updated 11/16/2004 2:46:06 PM ET 2004-11-16T19:46:06

The board of the nation’s largest flight attendants union unanimously approved a resolution authorizing a strike on Tuesday after its president accused the industry of using the bankruptcy process to cut workers’ pay and other benefits.

“Almost everywhere we look, flight attendants are being forced to work longer hours with reduced rest time, and all for ever-decreasing wages. This must stop,” Patricia Friend, president of the Association of Flight Attendants, said at the opening of a meeting of the union’s board of directors.

Friend said the union would immediately poll members at four airlines on whether to strike and tally the vote by the end of December. The union has 46,000 members employed by 26 airlines, but the four immediately at issue are United, US Airways, ATA Holdings Corp. and Hawaiian Holdings Inc.

Friend noted the efforts at airlines like UAL Corp.’s United and US Airways Group Inc. to use the bankruptcy process to cancel union contracts and impose deep pay cuts as well as to terminate pension plans and eliminate health coverage for retirees.

Friend said that seven carriers with AFA representation are in bankruptcy, with others on the brink.

“Our entire industry is in turmoil and the careers of our flight attendants all hang in the balance,” Friend said.

Bankrupt US Airways, for instance, asked a judge on Friday to cancel the collective bargaining agreement for the flight attendants and several other unions. The airline then wants to impose a 15 percent pay cut on the flight attendants, with no pay raise until 2008, and eliminate the flight attendants’ pension plan.

The airline says it needs the pay cuts to avoid liquidation and transform itself into a low-fare carrier like JetBlue Airways Corp.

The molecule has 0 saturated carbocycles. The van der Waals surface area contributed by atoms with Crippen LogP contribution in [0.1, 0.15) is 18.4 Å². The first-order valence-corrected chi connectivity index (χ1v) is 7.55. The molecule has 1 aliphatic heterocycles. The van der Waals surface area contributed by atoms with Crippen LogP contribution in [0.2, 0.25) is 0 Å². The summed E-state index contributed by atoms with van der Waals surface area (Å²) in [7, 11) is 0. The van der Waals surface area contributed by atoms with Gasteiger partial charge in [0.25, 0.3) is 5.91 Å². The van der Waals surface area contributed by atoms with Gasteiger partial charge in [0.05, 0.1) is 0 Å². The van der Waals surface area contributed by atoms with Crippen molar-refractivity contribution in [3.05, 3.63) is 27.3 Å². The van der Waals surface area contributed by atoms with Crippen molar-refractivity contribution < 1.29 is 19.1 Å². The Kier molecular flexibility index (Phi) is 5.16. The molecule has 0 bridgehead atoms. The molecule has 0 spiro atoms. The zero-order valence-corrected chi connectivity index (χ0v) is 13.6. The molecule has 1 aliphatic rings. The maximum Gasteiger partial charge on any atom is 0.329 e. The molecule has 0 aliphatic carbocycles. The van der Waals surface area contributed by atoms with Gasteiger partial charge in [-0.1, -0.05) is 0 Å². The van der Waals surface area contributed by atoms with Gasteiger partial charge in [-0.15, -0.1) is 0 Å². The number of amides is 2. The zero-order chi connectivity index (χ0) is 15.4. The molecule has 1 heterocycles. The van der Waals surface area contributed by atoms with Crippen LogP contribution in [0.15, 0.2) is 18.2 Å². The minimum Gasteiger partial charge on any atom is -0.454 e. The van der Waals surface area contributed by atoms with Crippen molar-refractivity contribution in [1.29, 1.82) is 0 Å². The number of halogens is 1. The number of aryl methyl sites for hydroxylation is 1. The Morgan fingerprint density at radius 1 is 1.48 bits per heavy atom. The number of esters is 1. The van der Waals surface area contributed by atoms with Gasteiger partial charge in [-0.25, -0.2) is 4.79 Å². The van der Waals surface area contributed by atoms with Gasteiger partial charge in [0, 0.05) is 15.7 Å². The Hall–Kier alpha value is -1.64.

The judge presiding over US Airways’ bankruptcy has already imposed temporary pay cuts of 21 percent on the flight attendants and some other union workers, comparing the airline’s situation to “a ticking fiscal time bomb.”

United is seeking another round of pay and benefit cuts from its union workers, including $140 million in annual concessions from the flight attendants on top of $314 million it has already secured, the union said.

The president of the United States' largest flight attendants union urged authorization of a nationwide strike and criticized the airline industry for using the bankruptcy process to obliterate collective bargaining rights.

Patricia Friend, president of the Association of Flight Attendants, which represents 46,000 members, said Tuesday that efforts at airlines like UAL Corp.'s United and US Airways Group Inc. to use the bankruptcy process to cancel union contracts and impose deep pay cuts are threatening flight attendants' careers across the nation.

She also noted that the bankruptcy process is being used to terminate pension plans and eliminate health coverage for retirees.

"Our entire industry is in turmoil and the careers of our flight attendants all hang in the balance," Friend said at the opening of a union board of directors conference in Pittsburgh. "Almost everywhere we look, flight attendants are being forced to work longer hours with reduced rest time, and all for ever-decreasing wages. This must stop."

The board of directors is expected to act on a resolution authorizing a strike later Tuesday.

Friend said that seven carriers with AFA representation are in bankruptcy, with others on the brink.

© 2013 The Associated Press. All rights reserved. This material may not be published, broadcast, rewritten or redistributed.

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